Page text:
There might be some merits to the claim that legitimacy is what drives Ansar Allah – after all, they are like any modern political movement constantly vying for political legitimacy. However, little media attention has been given to the rising popularity of Ansar Allah following their declaration that ships connected to Israel will be the target of their military operations. Whether ingenious or otherwise, an adequate question would be asking why their rhetorical and military campaigns have spawned their popularity even in the West? The answer can be inferred when observing Western political leadership’s stance on Israel’s vengeful war on Gazans. Their complicit response has “severely damaged” their “moral credibility” as the ‘guardians’ of universal human rights. As the Palestinian cause falls between the cracks of Western moral imperatives, many Western citizens in the US, Europe, and Australia, have been questioning their governments’ moral credibility through weekly demonstrations and sit-ins that continue apace.

Nonetheless, many Western leaders incessantly ignored them, and called their actions
hate marches.” They failed to take any firm action against Israel under the pretext of Israel’s ‘right to defend itself’. Instead, more voices of solidarity with Palestine have been repressed and accused of anti-Semitism, particularly in Academe. Western leaders ignored, muted, and suppressed voices that refuse to accept that tens of thousands have been slaughtered with such impunity. Subsequently, a large number of Western citizens have lost faith in their   leaderships’ legitimacy. The current campaigns leading to the US presidential elections is a case in point. The cost of Biden’s unequivocal support for Israel has been losing important democratic constituencies. It may even result in the defeat of the Democratic Party. Still, Western leadership continues to deliberately refuse to listen to their people.

Refusing to acknowledge that Ansar Allah’s campaigns in the Red Sea are perceived by many of their citizens as an exposure of the West’s moral bankruptcy, the US-UK coalition, ironically chose to reclaim their moral legitimacy by asserting that they must ‘safeguard freedom of navigation in the Red Sea’. Yet, it is unclear what the US-UK attacks on ‘Houthis targets’ would save or achieve. Over the past nine years, the US, UK, France, and Australia have supported the Saudi-UAE war on Yemen by continuing to sell weapons and provide intelligence, thereby becoming complicit in Saudi-UAE war crimes in Yemen. Still, they failed to undermine Ansar Allah’s military capabilities. What these recent attacks could/might achieve is further increase the popularity of Ansar Allah. They are likely to escalate popular discontent at home, and potentially further weaken the coalitions’ leadership domestic power base. More tragically, the attacks dubbed as ‘only Houthi targets’ will ultimately exacerbate the already devastating humanitarian conditions in Yemen- the result of nine years of relentless war and the economic warfare that was imposed on the country by the Saudi-led-collation.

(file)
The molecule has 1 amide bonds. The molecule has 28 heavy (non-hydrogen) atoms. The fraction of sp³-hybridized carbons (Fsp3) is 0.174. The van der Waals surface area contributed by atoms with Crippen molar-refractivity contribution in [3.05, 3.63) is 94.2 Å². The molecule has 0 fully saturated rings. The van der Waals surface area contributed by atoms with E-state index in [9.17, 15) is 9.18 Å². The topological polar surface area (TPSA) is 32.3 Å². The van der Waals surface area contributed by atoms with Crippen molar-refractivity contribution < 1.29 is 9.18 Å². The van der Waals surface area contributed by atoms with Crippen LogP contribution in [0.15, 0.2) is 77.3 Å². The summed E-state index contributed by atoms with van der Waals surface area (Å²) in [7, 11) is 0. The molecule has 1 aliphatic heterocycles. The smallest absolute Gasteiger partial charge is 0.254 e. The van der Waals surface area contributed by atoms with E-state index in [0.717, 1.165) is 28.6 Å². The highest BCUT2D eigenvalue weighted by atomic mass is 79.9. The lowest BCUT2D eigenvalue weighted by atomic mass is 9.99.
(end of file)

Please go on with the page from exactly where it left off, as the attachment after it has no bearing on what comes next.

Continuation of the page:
The excessive attention on whether Ansar Allah’s solidarity with the Palestinians is genuine will not delegitimise them, nor will it re-patch the crumpling image of the West as the defender of universal moral imperatives. By dismissing the more pertinent question of why and how Ansar Allah managed to gain global popularity, Western political leaders would continue to be blindsided to the simmering resentments that have left many Western citizens and democratic constituencies disenchanted with their governments’ responses to the events in Gaza.